Polish Language History
The Polish language is the official language in Poland, where most of the Polish-speaking population resides. In fact, Poland is one of the most linguistically homogeneous countries globally. Around 97% of the population speak Polish as their first language, and most of the remaining Poles learn Polish as a second language and can understand Polish words and phrases.
The Polish diaspora also uses the Polish language. After World War II, millions of Polish people immigrated to countries such as the United Kingdom, the United States, Canada, Australia and South America. This takes the global Polish-speaking population to around 50 million. Moreover, it is the sixth most-spoken language in the European Union (EU), meaning that learning Polish benefits anyone wanting to work or study in Europe.
Historically, the Polish language was just as important as it is today. It served as a lingua franca in Central and some parts of Eastern Europe, primarily in political and academic settings. It rose to prominence in the Polish-Lithuanian Commonwealth, one of the largest countries in 17th century Europe. During this time, it was popular among royalty, so more and more people started speaking and learning Polish.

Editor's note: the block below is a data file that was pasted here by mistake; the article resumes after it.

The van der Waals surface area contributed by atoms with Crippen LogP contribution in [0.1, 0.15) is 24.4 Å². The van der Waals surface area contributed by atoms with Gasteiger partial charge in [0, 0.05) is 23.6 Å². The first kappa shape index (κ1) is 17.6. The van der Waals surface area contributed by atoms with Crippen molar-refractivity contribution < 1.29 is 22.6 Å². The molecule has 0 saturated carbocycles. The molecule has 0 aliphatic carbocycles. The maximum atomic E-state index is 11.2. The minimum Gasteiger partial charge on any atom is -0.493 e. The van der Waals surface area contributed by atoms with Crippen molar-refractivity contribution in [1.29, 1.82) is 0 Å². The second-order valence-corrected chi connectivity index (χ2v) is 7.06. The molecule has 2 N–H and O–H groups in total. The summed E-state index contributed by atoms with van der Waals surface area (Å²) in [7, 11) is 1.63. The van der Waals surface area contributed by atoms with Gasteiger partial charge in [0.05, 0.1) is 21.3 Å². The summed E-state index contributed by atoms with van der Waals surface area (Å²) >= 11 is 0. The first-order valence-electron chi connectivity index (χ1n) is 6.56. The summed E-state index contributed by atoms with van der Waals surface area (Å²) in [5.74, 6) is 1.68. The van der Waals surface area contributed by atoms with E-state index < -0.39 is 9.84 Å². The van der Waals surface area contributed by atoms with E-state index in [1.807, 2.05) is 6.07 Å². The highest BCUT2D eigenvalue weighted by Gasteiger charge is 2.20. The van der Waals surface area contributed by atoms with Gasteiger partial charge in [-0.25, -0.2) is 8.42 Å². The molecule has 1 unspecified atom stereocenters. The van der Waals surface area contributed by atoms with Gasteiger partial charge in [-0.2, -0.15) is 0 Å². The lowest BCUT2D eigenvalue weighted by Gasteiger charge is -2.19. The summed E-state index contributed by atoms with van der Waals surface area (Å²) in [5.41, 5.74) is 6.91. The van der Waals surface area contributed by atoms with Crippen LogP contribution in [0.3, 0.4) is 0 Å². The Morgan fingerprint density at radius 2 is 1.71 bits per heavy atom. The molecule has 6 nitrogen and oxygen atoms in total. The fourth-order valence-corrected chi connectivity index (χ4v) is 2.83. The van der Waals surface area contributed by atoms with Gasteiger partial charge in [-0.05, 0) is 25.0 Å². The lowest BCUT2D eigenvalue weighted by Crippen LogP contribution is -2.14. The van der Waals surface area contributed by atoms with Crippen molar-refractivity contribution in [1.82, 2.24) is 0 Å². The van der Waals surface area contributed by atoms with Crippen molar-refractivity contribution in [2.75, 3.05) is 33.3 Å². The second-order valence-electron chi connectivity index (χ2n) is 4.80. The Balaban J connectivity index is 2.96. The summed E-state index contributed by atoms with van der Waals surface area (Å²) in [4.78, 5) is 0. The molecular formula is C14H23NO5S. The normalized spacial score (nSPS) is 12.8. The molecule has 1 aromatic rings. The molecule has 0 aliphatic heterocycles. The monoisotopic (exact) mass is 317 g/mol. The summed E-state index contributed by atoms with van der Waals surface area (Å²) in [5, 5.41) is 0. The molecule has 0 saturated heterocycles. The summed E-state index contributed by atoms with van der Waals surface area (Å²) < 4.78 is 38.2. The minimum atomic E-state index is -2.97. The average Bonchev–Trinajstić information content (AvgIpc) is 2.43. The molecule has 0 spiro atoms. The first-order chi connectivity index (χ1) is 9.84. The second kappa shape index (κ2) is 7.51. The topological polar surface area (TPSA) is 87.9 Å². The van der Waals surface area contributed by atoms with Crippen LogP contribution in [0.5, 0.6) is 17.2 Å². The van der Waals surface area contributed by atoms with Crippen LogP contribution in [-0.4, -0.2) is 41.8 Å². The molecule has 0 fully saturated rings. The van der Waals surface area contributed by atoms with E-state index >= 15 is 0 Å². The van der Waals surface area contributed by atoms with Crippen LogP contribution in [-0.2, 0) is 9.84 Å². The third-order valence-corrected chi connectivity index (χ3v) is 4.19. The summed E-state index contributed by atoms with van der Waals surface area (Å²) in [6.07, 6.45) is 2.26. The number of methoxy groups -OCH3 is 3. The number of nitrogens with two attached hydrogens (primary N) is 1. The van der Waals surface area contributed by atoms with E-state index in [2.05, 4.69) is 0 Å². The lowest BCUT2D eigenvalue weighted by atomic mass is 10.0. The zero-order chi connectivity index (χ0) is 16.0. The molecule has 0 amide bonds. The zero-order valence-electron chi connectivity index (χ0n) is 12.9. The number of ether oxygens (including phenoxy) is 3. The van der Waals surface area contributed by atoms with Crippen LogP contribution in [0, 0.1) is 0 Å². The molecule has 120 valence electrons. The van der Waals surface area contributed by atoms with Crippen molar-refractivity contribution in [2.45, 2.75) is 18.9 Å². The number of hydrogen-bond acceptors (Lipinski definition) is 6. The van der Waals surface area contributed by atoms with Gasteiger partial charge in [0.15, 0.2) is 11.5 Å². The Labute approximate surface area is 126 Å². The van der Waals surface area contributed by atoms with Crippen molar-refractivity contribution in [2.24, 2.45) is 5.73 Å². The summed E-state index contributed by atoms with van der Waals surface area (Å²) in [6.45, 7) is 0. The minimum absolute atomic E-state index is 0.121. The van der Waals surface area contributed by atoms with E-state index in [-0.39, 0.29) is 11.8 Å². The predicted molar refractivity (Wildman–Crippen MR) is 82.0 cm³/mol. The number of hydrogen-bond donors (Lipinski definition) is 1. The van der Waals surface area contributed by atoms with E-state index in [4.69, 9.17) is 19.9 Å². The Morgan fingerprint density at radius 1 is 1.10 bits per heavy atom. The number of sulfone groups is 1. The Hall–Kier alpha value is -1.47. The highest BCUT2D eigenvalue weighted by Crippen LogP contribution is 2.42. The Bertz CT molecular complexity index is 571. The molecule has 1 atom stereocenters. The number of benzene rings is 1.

Here, we look at the history of Polish in more detail. We travel back to the origins of the first Polish words and discover when the Polish language broke off into a distinct vernacular. You will also learn when Polish became the official language in Poland, where the alphabet was derived and why there are so many people speaking Polish today.
Polish Language Origin